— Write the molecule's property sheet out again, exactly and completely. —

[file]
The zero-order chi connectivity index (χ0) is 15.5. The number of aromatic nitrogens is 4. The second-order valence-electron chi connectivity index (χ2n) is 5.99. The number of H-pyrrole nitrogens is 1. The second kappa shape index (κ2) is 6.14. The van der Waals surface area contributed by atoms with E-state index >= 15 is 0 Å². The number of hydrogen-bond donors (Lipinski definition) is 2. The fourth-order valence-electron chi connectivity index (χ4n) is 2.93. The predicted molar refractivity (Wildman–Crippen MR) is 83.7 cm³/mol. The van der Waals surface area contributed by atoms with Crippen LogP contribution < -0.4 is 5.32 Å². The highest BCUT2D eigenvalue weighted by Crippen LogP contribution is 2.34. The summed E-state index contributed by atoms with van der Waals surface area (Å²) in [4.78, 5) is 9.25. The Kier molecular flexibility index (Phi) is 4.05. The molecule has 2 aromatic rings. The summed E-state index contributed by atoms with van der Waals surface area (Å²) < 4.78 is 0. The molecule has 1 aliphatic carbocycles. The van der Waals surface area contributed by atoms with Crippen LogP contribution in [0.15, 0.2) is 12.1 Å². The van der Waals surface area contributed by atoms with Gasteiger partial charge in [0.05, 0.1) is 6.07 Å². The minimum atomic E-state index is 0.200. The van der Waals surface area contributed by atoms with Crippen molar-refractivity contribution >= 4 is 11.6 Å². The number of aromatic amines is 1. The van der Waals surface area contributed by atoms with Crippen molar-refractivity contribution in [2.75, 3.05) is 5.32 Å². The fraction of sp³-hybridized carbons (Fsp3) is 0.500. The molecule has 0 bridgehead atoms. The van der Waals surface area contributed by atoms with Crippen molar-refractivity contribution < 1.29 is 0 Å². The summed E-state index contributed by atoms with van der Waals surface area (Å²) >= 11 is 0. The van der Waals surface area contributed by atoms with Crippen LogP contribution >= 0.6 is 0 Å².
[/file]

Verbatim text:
The zero-order chi connectivity index (χ0) is 15.5. The number of aromatic nitrogens is 4. The second-order valence-electron chi connectivity index (χ2n) is 5.99. The number of H-pyrrole nitrogens is 1. The second kappa shape index (κ2) is 6.14. The van der Waals surface area contributed by atoms with E-state index >= 15 is 0 Å². The number of hydrogen-bond donors (Lipinski definition) is 2. The fourth-order valence-electron chi connectivity index (χ4n) is 2.93. The predicted molar refractivity (Wildman–Crippen MR) is 83.7 cm³/mol. The van der Waals surface area contributed by atoms with Crippen LogP contribution < -0.4 is 5.32 Å². The highest BCUT2D eigenvalue weighted by Crippen LogP contribution is 2.34. The summed E-state index contributed by atoms with van der Waals surface area (Å²) in [4.78, 5) is 9.25. The Kier molecular flexibility index (Phi) is 4.05. The molecule has 2 aromatic rings. The summed E-state index contributed by atoms with van der Waals surface area (Å²) < 4.78 is 0. The molecule has 1 aliphatic carbocycles. The van der Waals surface area contributed by atoms with Crippen LogP contribution in [0.15, 0.2) is 12.1 Å². The van der Waals surface area contributed by atoms with Gasteiger partial charge in [0.05, 0.1) is 6.07 Å². The minimum atomic E-state index is 0.200. The van der Waals surface area contributed by atoms with Crippen molar-refractivity contribution >= 4 is 11.6 Å². The number of aromatic amines is 1. The van der Waals surface area contributed by atoms with Crippen molar-refractivity contribution in [2.75, 3.05) is 5.32 Å². The fraction of sp³-hybridized carbons (Fsp3) is 0.500. The molecule has 0 bridgehead atoms. The van der Waals surface area contributed by atoms with Crippen molar-refractivity contribution < 1.29 is 0 Å². The summed E-state index contributed by atoms with van der Waals surface area (Å²) >= 11 is 0. The van der Waals surface area contributed by atoms with Crippen LogP contribution >= 0.6 is 0 Å².